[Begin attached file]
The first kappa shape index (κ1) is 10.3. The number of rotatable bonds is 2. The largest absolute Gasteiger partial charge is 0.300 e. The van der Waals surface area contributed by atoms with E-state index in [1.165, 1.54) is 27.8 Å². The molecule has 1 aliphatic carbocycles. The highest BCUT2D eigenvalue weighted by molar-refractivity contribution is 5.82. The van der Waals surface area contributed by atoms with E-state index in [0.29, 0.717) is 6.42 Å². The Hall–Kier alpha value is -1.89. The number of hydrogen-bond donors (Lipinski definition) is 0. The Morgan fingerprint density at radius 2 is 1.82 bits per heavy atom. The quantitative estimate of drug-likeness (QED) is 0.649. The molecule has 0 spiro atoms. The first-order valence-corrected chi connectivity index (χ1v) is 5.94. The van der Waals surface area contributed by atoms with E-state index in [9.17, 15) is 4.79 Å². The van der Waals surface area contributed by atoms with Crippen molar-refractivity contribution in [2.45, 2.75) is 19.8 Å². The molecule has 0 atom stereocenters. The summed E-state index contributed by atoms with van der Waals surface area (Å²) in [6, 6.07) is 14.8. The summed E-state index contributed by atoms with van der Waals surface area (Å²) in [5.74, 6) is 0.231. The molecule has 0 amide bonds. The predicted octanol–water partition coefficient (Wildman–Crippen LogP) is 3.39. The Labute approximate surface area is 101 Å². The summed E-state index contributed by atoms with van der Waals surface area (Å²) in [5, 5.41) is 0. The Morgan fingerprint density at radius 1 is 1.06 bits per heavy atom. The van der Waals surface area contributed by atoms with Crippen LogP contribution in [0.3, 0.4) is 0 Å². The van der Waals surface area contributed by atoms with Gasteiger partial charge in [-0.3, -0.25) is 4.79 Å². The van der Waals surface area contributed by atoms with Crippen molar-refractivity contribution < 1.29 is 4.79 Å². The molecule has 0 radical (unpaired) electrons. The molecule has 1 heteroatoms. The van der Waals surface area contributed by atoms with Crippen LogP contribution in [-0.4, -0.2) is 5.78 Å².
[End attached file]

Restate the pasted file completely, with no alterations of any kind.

The first kappa shape index (κ1) is 10.3. The number of rotatable bonds is 2. The largest absolute Gasteiger partial charge is 0.300 e. The van der Waals surface area contributed by atoms with E-state index in [1.165, 1.54) is 27.8 Å². The molecule has 1 aliphatic carbocycles. The highest BCUT2D eigenvalue weighted by molar-refractivity contribution is 5.82. The van der Waals surface area contributed by atoms with E-state index in [0.29, 0.717) is 6.42 Å². The Hall–Kier alpha value is -1.89. The number of hydrogen-bond donors (Lipinski definition) is 0. The Morgan fingerprint density at radius 2 is 1.82 bits per heavy atom. The quantitative estimate of drug-likeness (QED) is 0.649. The molecule has 0 spiro atoms. The first-order valence-corrected chi connectivity index (χ1v) is 5.94. The van der Waals surface area contributed by atoms with E-state index in [9.17, 15) is 4.79 Å². The van der Waals surface area contributed by atoms with Crippen molar-refractivity contribution in [2.45, 2.75) is 19.8 Å². The molecule has 0 atom stereocenters. The summed E-state index contributed by atoms with van der Waals surface area (Å²) in [6, 6.07) is 14.8. The summed E-state index contributed by atoms with van der Waals surface area (Å²) in [5.74, 6) is 0.231. The molecule has 0 amide bonds. The predicted octanol–water partition coefficient (Wildman–Crippen LogP) is 3.39. The Labute approximate surface area is 101 Å². The summed E-state index contributed by atoms with van der Waals surface area (Å²) in [5, 5.41) is 0. The Morgan fingerprint density at radius 1 is 1.06 bits per heavy atom. The van der Waals surface area contributed by atoms with Crippen LogP contribution in [0.3, 0.4) is 0 Å². The van der Waals surface area contributed by atoms with Gasteiger partial charge in [-0.3, -0.25) is 4.79 Å². The van der Waals surface area contributed by atoms with Crippen molar-refractivity contribution < 1.29 is 4.79 Å². The molecule has 0 radical (unpaired) electrons. The molecule has 1 heteroatoms. The van der Waals surface area contributed by atoms with Crippen LogP contribution in [-0.4, -0.2) is 5.78 Å².